One or two contractions into pushing I felt my water break. What a feeling. It was as if a giant balloon had just burst inside of me. After five or six contractions I asked Leslie to help me understand where she was in the descent. She described how she was working her way underneath the pubic bone. It felt so right. After five or six more contractions it was truly time.

With my husband holding and supporting me from behind they coached me into a position where I could use my whole body. With the next contraction she began to crown. The next contraction brought her a little farther, the next contraction even farther. Leslie told me to feel the top of her head and I couldn't believe it. It was such a small portion, what a miracle the overlapping of an infant's skull is. Over the next few contractions the rest of her head began to emerge until I could put my entire hand over the top of her head. AMAZING!! I think that so many talk about this point feeling like a "ring of fire", and a burning sensation. But I truly could only call it stretching, crazy stretching.

Then, at 3:38 am, Monday, the 27th of September, a day before her due date, there in the birthing tub, it happened. With the next contraction and the four rushes that accompanied it I pushed, pushed, pushed and then SHE BURST FORTH!!! All of her! It was if she exploded into this world! No head, and then waiting for the next contraction for her body, no, my precious little one came flying into Leslie's arms.

I couldn't believe it. Here was the child that grew in my womb, that was bringing joy into such darkness. I couldn't believe it.

She was immediately placed in my arms and when I looked up, every eye was full of tears. My husband, her father, was sobbing tears of joy as he held us both. Here she was. I swear I could hear the angels singing, and my mother, now in heaven, joining in the chorus! She was so beautiful. My daughter. My Beatrice Elise.


If you have a birth story you'd like to share with our readers, please submit it here.

Welcome, Friends!

Pregnant Mom

Welcome, friends, to the Motherhood Collective Blog!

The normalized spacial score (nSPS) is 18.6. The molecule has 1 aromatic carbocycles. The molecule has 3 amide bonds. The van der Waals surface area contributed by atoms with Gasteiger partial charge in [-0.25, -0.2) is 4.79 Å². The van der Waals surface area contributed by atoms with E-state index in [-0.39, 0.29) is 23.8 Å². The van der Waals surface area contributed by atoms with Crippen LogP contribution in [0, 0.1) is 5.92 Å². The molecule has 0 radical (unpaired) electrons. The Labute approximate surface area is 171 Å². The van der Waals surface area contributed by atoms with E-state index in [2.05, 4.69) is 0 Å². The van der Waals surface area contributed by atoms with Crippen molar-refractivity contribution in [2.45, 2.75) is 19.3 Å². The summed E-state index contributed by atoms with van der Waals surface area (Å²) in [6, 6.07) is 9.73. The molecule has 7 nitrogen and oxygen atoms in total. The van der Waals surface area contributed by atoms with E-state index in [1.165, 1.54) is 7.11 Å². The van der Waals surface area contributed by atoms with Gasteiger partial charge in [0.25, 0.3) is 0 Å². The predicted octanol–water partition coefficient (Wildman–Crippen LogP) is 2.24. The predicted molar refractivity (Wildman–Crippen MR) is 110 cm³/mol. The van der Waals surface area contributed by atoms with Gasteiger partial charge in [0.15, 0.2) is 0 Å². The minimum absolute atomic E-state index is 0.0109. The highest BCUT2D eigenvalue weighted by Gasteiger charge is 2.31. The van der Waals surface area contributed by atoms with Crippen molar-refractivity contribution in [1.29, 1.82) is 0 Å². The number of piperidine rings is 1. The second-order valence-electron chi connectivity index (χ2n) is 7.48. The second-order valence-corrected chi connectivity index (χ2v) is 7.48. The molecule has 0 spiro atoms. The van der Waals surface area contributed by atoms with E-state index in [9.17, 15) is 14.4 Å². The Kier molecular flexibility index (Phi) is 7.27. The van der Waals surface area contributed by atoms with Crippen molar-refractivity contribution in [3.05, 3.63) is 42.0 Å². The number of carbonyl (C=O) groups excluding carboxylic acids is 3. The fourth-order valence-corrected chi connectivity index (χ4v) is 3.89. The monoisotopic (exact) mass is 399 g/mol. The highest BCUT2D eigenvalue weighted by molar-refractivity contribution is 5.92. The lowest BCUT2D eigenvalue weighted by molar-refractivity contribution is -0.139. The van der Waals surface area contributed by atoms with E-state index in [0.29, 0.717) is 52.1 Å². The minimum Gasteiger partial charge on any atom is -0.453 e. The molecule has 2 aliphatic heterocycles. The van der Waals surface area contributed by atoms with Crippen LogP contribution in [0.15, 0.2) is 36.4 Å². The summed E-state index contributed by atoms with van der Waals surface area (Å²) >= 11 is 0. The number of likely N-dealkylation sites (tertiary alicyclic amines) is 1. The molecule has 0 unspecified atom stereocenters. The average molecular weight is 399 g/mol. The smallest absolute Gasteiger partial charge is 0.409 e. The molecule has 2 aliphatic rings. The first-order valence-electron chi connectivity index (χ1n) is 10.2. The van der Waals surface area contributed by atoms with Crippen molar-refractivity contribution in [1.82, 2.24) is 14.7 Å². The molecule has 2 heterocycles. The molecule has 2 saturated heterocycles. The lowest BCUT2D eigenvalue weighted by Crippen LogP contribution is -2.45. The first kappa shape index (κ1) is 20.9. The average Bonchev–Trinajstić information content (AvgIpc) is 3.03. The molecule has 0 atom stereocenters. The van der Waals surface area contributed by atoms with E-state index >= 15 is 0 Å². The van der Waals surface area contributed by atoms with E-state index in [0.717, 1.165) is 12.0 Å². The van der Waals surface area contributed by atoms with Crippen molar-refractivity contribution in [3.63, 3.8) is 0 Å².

We are thrilled to launch this new online project and hope that it becomes a trusted resource and place for both education and support. We are grateful to our staff of lovely writers for sharing their thoughts about pregnancy, birth, infancy and parenting.

It seems fitting that we begin our project with an emphasis on birth stories, as this is the birth of our new project. Here at the Collective, we are committed to sharing our stories, information, helpful hints and hopefully the concept that "an educated mother is the best mother". We hope to introduce you to some new ideas and reassure you that you have many choices as you travel through parenthood.

Please, explore our new site and familiarize yourself with our local resources. Enjoy the words of our blog writers. Our group has grown because of the knowledge and enthusiasm of our members. If you have resource information to add, have a personal birth story to submit or are interested in contributing to the blog as a regular or occasional writer, please contact us. We want to hear from you!The Motherhood Collective

We are so excited to watch this site grow and change based on the interests of our audience and varied experiences of our writers. We have a lot coming up for you, including some great giveaways from our sponsors. Come, join us on this journey! (ANd check back tomorrow for another BIG announcement you don't want to miss!)

 "Nurturing the mother to grow the child."